The Common Good
January-February 2002

Discovering New Life

by Wayne A. Holst | January-February 2002

When people think of Jean Vanier, certain impressions come to mind

When people think of Jean Vanier, certain impressions come to mind: member of one of Canada’s most respected families, author, seasoned spiritual guide, founder of the L’Arche communities, which exist to serve mentally dysfunctional adults.

Vanier as psychologist may not immediately register. Yet psychological insight is what he demonstrates in this small, insightful volume on depression. Years ago, Vanier earned a doctorate and taught philosophy at the University of Toronto. He then moved to France, attempting to determine God’s purpose for his life. Eventually he settled in a small town north of Paris, where, during the early ’60s, he established the first L’Arche with occupants from a local mental institution. Today, more than 100 L’Arche communities operate in 30 countries around the world.

For the last four decades, Vanier has learned a lot about himself and others from the immediate experience of sharing life with depressed people. Seeing Beyond Depression is a helpful resource for those who suffer from depression themselves or who struggle with someone who does. He avoids technical language and complex explanations and helps the reader better understand the meaning of this illness.

"Depression has its origins in the wounds of our childhood that we have never wanted to own or to name," he writes. "We have pushed them away into the hidden recesses of our minds, the unconscious self, wanting to forget or even deny them." But these wounds can re-emerge into our consciousness, paralyzing us with feelings of sadness, guilt, and confusion.

Every child experiences some pain, even with the most loving, caring parents. A world of darkness exists in each one, with greater or lesser intensity depending on the sensitivity of the child and the pain he or she has experienced. Depression is the result of all these hidden sadnesses, darkness, and feelings of guilt that have been buried deeply in the heart. All these hidden and repressed feelings resurface in times of depression, without the now-grown-up adult being able to understand where they come from.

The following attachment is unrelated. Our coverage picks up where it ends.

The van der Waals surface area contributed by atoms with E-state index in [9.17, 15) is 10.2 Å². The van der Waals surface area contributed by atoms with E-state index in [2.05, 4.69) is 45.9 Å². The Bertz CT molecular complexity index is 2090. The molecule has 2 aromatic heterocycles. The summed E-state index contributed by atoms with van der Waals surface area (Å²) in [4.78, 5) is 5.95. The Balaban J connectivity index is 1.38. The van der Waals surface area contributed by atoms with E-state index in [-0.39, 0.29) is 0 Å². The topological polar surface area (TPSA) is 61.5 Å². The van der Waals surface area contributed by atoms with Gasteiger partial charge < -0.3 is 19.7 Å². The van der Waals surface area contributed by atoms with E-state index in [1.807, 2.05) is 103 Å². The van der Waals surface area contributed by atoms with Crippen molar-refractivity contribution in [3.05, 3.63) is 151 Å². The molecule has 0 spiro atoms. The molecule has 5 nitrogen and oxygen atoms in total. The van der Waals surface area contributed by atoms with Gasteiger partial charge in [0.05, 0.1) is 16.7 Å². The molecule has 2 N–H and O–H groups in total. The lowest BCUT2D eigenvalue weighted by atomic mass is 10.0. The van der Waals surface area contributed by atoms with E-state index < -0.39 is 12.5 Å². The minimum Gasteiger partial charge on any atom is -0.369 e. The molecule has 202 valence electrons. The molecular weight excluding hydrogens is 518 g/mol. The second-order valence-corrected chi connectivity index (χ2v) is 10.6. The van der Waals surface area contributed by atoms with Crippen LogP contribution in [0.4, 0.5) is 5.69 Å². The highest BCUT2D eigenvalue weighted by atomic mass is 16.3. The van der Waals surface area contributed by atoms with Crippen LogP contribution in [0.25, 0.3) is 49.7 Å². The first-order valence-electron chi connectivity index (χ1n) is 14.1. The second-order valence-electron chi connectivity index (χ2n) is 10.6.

All human growth is about learning to let the light penetrate more deeply into the shadow areas of our being; it is allowing trust and love to conquer fear, prejudice, and hate; it is finding the inner strength to live and accept our past just as it is, with its wounds, without escaping into a world of illusions and dreams.

There comes a moment when we may have to look more closely at the powers of darkness hidden within us. If we are to find healing and inner peace we have to face up to the real questions, to put names to them. We should be accompanied by someone who is qualified. Otherwise, we won’t have the strength to look at our shadow areas and cope with them. We will be able to bring into the open early, painful experiences that we have never before looked at and then begin to deal with them.

When we look at our past more truthfully, we demystify it. A new freedom results. We discover more deeply the small, innocent, trusting child within us; the mystery hidden within our being that we have been trying to run away from; and we are liberated to discover new life. Depression, then, will no longer have its power over us.

What makes Seeing Beyond Depression profitable and inspiring is that its author has lived long and intently with what he describes so that his assessments are lucid and his prescriptions credible.

Wayne A. Holst is a writer and instructor in religion and culture at the University of Calgary.

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